Fair Michigan (fairmichigan.org)
- Name change clinics and other services
National Center for Transgender Equality (transequality.org)
- ID Documents Center | Michigan
Human Rights Campaign (hrc.org)
Williams Institute (williamsinstitute.law.ucla.edu)
Transgender surgery options in Michigan
Transgender Michigan (transgendermichigan.org)
World Professional Association of Transgender Health (wpath.org)
- Member search: Michigan
Planned Parenthood (plannedparenthood.org)
- Ann Arbor West Health Center
- Ann Arbor East Health Center
- Big Rapids Health Center
- Detroit Health Center
- Detroit Corktown Satellite Health Center
- Ferndale Health Center
- Flint Health Center
- Irwin/Martin Health Center (Grand Rapids)
- Jackson Health Center
- Kalamazoo Health Center
- Lansing Health Center
- Livonia Health Center
- Marquette Health Center
- Petoskey Health Center
- Saginaw Health Center
- Walker Health Center (Traverse City)
- Warren Health Center
A reader sent the following in November 2003.
Michigan will change both name and sex, and will issue a new birth certificate rather than amend the old one. Michigan law also provides for “sealing” of the old record. For further information, see Michigan Compiled Law 333.2831.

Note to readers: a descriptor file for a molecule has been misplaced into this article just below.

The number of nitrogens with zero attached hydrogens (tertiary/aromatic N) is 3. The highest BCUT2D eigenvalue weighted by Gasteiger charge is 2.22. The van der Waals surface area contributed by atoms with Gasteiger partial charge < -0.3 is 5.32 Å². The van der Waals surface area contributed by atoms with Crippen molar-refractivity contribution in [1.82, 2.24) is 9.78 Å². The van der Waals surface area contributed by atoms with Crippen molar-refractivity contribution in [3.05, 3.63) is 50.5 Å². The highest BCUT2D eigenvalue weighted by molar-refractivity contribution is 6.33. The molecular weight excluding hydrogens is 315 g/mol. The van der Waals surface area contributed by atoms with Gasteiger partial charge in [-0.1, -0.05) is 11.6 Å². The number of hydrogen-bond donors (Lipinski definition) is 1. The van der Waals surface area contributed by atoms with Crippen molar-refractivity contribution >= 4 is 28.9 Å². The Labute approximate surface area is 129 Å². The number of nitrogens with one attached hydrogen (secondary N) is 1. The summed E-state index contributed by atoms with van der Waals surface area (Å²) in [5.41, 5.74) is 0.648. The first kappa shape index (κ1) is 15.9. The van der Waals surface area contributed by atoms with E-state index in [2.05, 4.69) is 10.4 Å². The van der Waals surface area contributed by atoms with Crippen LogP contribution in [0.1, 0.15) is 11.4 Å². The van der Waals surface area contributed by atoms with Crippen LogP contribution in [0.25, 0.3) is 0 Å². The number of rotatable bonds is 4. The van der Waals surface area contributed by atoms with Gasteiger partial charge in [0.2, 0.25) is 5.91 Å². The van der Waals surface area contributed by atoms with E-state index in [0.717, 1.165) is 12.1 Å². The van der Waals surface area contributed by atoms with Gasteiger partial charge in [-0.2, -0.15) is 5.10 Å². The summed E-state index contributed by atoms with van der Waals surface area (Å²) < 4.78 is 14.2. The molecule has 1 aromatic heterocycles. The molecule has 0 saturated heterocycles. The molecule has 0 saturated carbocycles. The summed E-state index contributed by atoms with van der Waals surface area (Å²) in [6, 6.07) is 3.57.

You will need an original letter from your SRS surgeon, and an original or certified copy of the court order for your name change. The fee is $26.00.
Michigan Department of Community Health
(517) 335 – 8660
Ms. Carol Getts
State Registrar and Chief
Office of the State Registrar Center for Health
A reader adds in May 2004:
The information for Michigan is incomplete.
(1) File a petition with the county clerk’s office – about $50
(2) a legal notice will need to be filed – about $39
(3) finger prints must be taken. Generally at your township police station ($10 or so). Cards mailed to state police in Lansing ($35 fee est.), with return address the county clerk’s office.
(4) once the legal notice has run, and a no criminal report comes back from Lansing, the clerk will notify you of your hearing date in Family court. In court, the process is little different than a person reverting to a maiden name after a divorce. Similar to how you once described it in Chicago.
Other comments and resources
Michigan state law
Michigan Compiled Law 333.2831.